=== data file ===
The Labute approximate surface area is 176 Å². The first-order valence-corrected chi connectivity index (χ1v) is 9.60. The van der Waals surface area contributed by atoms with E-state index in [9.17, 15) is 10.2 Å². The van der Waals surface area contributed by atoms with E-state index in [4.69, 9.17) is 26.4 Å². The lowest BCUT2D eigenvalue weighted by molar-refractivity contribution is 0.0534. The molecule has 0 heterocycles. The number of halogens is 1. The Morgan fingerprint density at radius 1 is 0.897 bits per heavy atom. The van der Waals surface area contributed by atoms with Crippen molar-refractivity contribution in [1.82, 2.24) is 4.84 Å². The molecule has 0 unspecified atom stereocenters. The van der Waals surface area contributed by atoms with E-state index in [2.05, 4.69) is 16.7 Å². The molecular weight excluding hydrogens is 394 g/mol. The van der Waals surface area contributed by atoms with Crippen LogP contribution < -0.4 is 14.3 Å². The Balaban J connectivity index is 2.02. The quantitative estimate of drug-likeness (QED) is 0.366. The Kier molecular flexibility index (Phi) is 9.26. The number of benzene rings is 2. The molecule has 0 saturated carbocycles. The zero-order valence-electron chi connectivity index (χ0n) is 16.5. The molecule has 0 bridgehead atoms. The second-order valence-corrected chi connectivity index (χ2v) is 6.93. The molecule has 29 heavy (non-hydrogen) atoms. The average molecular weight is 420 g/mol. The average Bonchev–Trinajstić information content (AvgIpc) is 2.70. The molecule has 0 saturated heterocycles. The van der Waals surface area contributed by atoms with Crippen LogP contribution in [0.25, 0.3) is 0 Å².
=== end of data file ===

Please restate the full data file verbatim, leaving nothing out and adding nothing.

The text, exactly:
The Labute approximate surface area is 176 Å². The first-order valence-corrected chi connectivity index (χ1v) is 9.60. The van der Waals surface area contributed by atoms with E-state index in [9.17, 15) is 10.2 Å². The van der Waals surface area contributed by atoms with E-state index in [4.69, 9.17) is 26.4 Å². The lowest BCUT2D eigenvalue weighted by molar-refractivity contribution is 0.0534. The molecule has 0 heterocycles. The number of halogens is 1. The Morgan fingerprint density at radius 1 is 0.897 bits per heavy atom. The van der Waals surface area contributed by atoms with Crippen molar-refractivity contribution in [1.82, 2.24) is 4.84 Å². The molecule has 0 unspecified atom stereocenters. The van der Waals surface area contributed by atoms with E-state index in [2.05, 4.69) is 16.7 Å². The molecular weight excluding hydrogens is 394 g/mol. The van der Waals surface area contributed by atoms with Crippen LogP contribution < -0.4 is 14.3 Å². The Balaban J connectivity index is 2.02. The quantitative estimate of drug-likeness (QED) is 0.366. The Kier molecular flexibility index (Phi) is 9.26. The number of benzene rings is 2. The molecule has 0 saturated carbocycles. The zero-order valence-electron chi connectivity index (χ0n) is 16.5. The molecule has 0 bridgehead atoms. The second-order valence-corrected chi connectivity index (χ2v) is 6.93. The molecule has 29 heavy (non-hydrogen) atoms. The average molecular weight is 420 g/mol. The average Bonchev–Trinajstić information content (AvgIpc) is 2.70. The molecule has 0 saturated heterocycles. The van der Waals surface area contributed by atoms with Crippen LogP contribution in [0.25, 0.3) is 0 Å².